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evade

[ih-veyd] /ɪˈveɪd/
verb (used with object), evaded, evading.
1.
to escape from by trickery or cleverness:
to evade one's pursuers.
Synonyms: avoid, dodge.
Antonyms: face, confront.
2.
to get around by trickery:
to evade rules.
3.
to avoid doing or fulfilling:
to evade an obligation.
4.
to avoid answering directly:
to evade a question.
5.
to elude; escape:
The solution evaded him.
verb (used without object), evaded, evading.
6.
to avoid doing or fulfilling something.
7.
to elude or get away from someone or something by craft or slyness; escape.
Origin
1505-1515
1505-15; < Latin ēvādere to pass over, go out, equivalent to ē- e-1 + vādere to go, walk
Related forms
evadable, evadible, adjective
evader, noun
evadingly, adverb
nonevadable, adjective
nonevadible, adjective
nonevading, adjective
nonevadingly, adverb
preevade, verb (used with object), preevaded, preevading.
unevadable, adjective
unevaded, adjective
unevadible, adjective
unevading, adjective
Can be confused
avoid, evade.
Synonym Study
1. See escape.
Dictionary.com Unabridged
Based on the Random House Dictionary, © Random House, Inc. 2014.
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Examples from the web for evaded
  • Others are graphic descriptions of combat that evaded the censors.
  • He never evaded a proper question, or failed to give a fit answer.
  • The jackrabbit evaded its predators by combining speed and long leaps that quickly changed direction.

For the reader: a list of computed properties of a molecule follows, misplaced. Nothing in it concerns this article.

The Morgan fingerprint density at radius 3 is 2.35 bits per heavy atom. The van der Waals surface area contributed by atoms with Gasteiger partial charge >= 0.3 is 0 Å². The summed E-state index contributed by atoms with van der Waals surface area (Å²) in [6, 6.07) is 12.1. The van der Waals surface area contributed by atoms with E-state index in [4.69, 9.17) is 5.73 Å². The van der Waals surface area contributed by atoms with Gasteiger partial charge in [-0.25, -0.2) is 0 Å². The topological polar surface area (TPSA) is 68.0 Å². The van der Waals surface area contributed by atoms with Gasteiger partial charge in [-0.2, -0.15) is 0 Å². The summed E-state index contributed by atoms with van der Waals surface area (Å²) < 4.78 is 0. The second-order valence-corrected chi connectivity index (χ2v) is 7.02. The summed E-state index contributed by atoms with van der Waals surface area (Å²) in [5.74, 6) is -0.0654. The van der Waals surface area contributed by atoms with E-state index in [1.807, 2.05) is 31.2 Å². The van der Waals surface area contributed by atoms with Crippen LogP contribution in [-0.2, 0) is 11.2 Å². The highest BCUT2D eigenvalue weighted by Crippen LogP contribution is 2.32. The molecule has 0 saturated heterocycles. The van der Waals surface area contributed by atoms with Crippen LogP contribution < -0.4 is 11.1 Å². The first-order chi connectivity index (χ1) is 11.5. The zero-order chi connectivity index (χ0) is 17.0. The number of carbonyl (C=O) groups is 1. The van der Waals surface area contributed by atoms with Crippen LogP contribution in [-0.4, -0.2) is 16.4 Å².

• Meanwhile, the wide receiver ran under the ball, caught it and evaded a defender.
  • These restrictions he evaded with remarkable success.
  • Several times they evaded the police and occupied areas near a specially built perimeter fence.
  • It is impossible to anticipate all the possible ways in which regulations can be evaded.
  • Yet a feeling remains that the fine minds have evaded the really difficult question.
  • Having evaded the helicopters, he went on the radio to proclaim his innocence.
  • The argument, rather, is that the growth of the industry has been too rapid and chaotic and has evaded any coherent oversight.
British Dictionary definitions for evaded

evade

/ɪˈveɪd/
verb (mainly transitive)
1.
to get away from or avoid (imprisonment, captors, etc); escape
2.
to get around, shirk, or dodge (the law, a duty, etc)
3.
(also intransitive) to avoid answering (a question)
Derived Forms
evadable, adjective
evader, noun
evadingly, adverb
Word Origin
C16: from French évader, from Latin ēvādere to go forth, from vādere to go
Collins English Dictionary - Complete & Unabridged 2012 Digital Edition
© William Collins Sons & Co. Ltd. 1979, 1986 © HarperCollins
Publishers 1998, 2000, 2003, 2005, 2006, 2007, 2009, 2012
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Word Origin and History for evaded

evade

v.

1510s, "escape," from Middle French evader, from Latin evadere "to escape, get away," from ex- "away" (see ex-) + vadere "to go, walk" (see vamoose). Related: Evaded; evading. Special sense of "escape by trickery" is from 1530s.

Online Etymology Dictionary, © 2010 Douglas Harper
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